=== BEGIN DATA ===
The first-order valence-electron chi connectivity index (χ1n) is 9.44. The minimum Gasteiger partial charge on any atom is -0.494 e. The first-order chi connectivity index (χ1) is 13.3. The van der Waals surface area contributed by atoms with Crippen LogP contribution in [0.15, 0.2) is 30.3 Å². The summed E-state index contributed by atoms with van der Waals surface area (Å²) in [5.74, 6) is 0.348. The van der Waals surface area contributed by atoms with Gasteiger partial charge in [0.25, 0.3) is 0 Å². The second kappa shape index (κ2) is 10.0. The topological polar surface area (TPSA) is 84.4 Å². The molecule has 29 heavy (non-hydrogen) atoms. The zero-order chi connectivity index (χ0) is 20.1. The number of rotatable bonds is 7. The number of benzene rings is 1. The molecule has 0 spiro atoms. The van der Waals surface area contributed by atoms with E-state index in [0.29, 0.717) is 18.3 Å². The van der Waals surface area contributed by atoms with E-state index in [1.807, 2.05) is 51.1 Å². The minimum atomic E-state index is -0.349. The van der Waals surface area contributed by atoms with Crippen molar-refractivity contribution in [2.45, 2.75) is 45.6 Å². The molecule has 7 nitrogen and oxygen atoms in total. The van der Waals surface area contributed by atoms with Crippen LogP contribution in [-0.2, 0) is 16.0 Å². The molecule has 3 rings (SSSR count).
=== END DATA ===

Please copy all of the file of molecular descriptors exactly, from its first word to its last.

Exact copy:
The first-order valence-electron chi connectivity index (χ1n) is 9.44. The minimum Gasteiger partial charge on any atom is -0.494 e. The first-order chi connectivity index (χ1) is 13.3. The van der Waals surface area contributed by atoms with Crippen LogP contribution in [0.15, 0.2) is 30.3 Å². The summed E-state index contributed by atoms with van der Waals surface area (Å²) in [5.74, 6) is 0.348. The van der Waals surface area contributed by atoms with Gasteiger partial charge in [0.25, 0.3) is 0 Å². The second kappa shape index (κ2) is 10.0. The topological polar surface area (TPSA) is 84.4 Å². The molecule has 29 heavy (non-hydrogen) atoms. The zero-order chi connectivity index (χ0) is 20.1. The number of rotatable bonds is 7. The number of benzene rings is 1. The molecule has 0 spiro atoms. The van der Waals surface area contributed by atoms with E-state index in [0.29, 0.717) is 18.3 Å². The van der Waals surface area contributed by atoms with E-state index in [1.807, 2.05) is 51.1 Å². The minimum atomic E-state index is -0.349. The van der Waals surface area contributed by atoms with Crippen molar-refractivity contribution in [2.45, 2.75) is 45.6 Å². The molecule has 7 nitrogen and oxygen atoms in total. The van der Waals surface area contributed by atoms with Crippen LogP contribution in [-0.2, 0) is 16.0 Å². The molecule has 3 rings (SSSR count).